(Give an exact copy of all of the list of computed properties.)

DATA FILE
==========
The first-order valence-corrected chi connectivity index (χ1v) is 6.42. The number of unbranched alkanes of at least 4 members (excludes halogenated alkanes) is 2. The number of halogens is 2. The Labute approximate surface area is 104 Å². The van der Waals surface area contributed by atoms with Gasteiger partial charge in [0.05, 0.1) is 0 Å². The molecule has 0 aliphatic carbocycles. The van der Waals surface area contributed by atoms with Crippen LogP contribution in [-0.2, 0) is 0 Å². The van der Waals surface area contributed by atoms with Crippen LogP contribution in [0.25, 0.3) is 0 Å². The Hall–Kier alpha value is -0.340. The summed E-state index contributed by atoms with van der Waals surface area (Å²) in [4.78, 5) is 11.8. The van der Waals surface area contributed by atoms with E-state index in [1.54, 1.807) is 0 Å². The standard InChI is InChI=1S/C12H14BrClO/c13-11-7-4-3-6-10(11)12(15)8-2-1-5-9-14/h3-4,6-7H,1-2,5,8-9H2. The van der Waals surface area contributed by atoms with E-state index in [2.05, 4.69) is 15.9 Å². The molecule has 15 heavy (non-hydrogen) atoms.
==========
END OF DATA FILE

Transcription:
The first-order valence-corrected chi connectivity index (χ1v) is 6.42. The number of unbranched alkanes of at least 4 members (excludes halogenated alkanes) is 2. The number of halogens is 2. The Labute approximate surface area is 104 Å². The van der Waals surface area contributed by atoms with Gasteiger partial charge in [0.05, 0.1) is 0 Å². The molecule has 0 aliphatic carbocycles. The van der Waals surface area contributed by atoms with Crippen LogP contribution in [-0.2, 0) is 0 Å². The van der Waals surface area contributed by atoms with Crippen LogP contribution in [0.25, 0.3) is 0 Å². The Hall–Kier alpha value is -0.340. The summed E-state index contributed by atoms with van der Waals surface area (Å²) in [4.78, 5) is 11.8. The van der Waals surface area contributed by atoms with E-state index in [1.54, 1.807) is 0 Å². The standard InChI is InChI=1S/C12H14BrClO/c13-11-7-4-3-6-10(11)12(15)8-2-1-5-9-14/h3-4,6-7H,1-2,5,8-9H2. The van der Waals surface area contributed by atoms with E-state index in [2.05, 4.69) is 15.9 Å². The molecule has 15 heavy (non-hydrogen) atoms.